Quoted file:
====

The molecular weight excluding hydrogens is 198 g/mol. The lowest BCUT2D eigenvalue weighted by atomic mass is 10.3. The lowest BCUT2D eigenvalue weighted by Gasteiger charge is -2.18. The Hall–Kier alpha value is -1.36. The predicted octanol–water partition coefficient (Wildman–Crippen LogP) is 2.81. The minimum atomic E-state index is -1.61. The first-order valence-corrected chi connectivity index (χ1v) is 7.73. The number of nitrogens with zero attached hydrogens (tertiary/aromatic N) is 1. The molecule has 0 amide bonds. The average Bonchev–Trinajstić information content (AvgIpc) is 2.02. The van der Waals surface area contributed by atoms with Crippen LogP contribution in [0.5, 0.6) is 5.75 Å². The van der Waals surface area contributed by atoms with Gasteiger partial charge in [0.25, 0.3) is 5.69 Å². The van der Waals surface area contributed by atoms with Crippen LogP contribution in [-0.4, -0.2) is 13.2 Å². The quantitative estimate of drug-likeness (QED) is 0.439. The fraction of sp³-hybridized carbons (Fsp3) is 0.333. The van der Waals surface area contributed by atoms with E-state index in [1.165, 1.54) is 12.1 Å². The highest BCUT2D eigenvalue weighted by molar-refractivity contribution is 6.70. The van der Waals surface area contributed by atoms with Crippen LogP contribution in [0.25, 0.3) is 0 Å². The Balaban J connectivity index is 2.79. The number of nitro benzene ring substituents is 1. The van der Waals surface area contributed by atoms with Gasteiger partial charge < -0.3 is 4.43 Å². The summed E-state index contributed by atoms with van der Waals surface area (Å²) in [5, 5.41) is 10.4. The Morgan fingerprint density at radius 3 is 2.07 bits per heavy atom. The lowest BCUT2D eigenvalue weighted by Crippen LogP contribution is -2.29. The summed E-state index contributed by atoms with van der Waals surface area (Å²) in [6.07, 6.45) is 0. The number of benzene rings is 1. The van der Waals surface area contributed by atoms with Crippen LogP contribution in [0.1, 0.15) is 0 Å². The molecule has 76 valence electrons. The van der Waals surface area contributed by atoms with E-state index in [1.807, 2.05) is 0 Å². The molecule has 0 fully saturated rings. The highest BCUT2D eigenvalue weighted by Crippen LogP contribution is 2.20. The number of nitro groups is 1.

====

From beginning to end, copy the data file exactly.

The molecular weight excluding hydrogens is 198 g/mol. The lowest BCUT2D eigenvalue weighted by atomic mass is 10.3. The lowest BCUT2D eigenvalue weighted by Gasteiger charge is -2.18. The Hall–Kier alpha value is -1.36. The predicted octanol–water partition coefficient (Wildman–Crippen LogP) is 2.81. The minimum atomic E-state index is -1.61. The first-order valence-corrected chi connectivity index (χ1v) is 7.73. The number of nitrogens with zero attached hydrogens (tertiary/aromatic N) is 1. The molecule has 0 amide bonds. The average Bonchev–Trinajstić information content (AvgIpc) is 2.02. The van der Waals surface area contributed by atoms with Crippen LogP contribution in [0.5, 0.6) is 5.75 Å². The van der Waals surface area contributed by atoms with Gasteiger partial charge in [0.25, 0.3) is 5.69 Å². The van der Waals surface area contributed by atoms with Crippen LogP contribution in [-0.4, -0.2) is 13.2 Å². The quantitative estimate of drug-likeness (QED) is 0.439. The fraction of sp³-hybridized carbons (Fsp3) is 0.333. The van der Waals surface area contributed by atoms with E-state index in [1.165, 1.54) is 12.1 Å². The highest BCUT2D eigenvalue weighted by molar-refractivity contribution is 6.70. The van der Waals surface area contributed by atoms with Crippen LogP contribution in [0.25, 0.3) is 0 Å². The Balaban J connectivity index is 2.79. The number of nitro benzene ring substituents is 1. The van der Waals surface area contributed by atoms with Gasteiger partial charge < -0.3 is 4.43 Å². The summed E-state index contributed by atoms with van der Waals surface area (Å²) in [5, 5.41) is 10.4. The Morgan fingerprint density at radius 3 is 2.07 bits per heavy atom. The lowest BCUT2D eigenvalue weighted by Crippen LogP contribution is -2.29. The summed E-state index contributed by atoms with van der Waals surface area (Å²) in [6.07, 6.45) is 0. The number of benzene rings is 1. The van der Waals surface area contributed by atoms with Crippen LogP contribution in [0.1, 0.15) is 0 Å². The molecule has 76 valence electrons. The van der Waals surface area contributed by atoms with E-state index in [1.807, 2.05) is 0 Å². The molecule has 0 fully saturated rings. The highest BCUT2D eigenvalue weighted by Crippen LogP contribution is 2.20. The number of nitro groups is 1.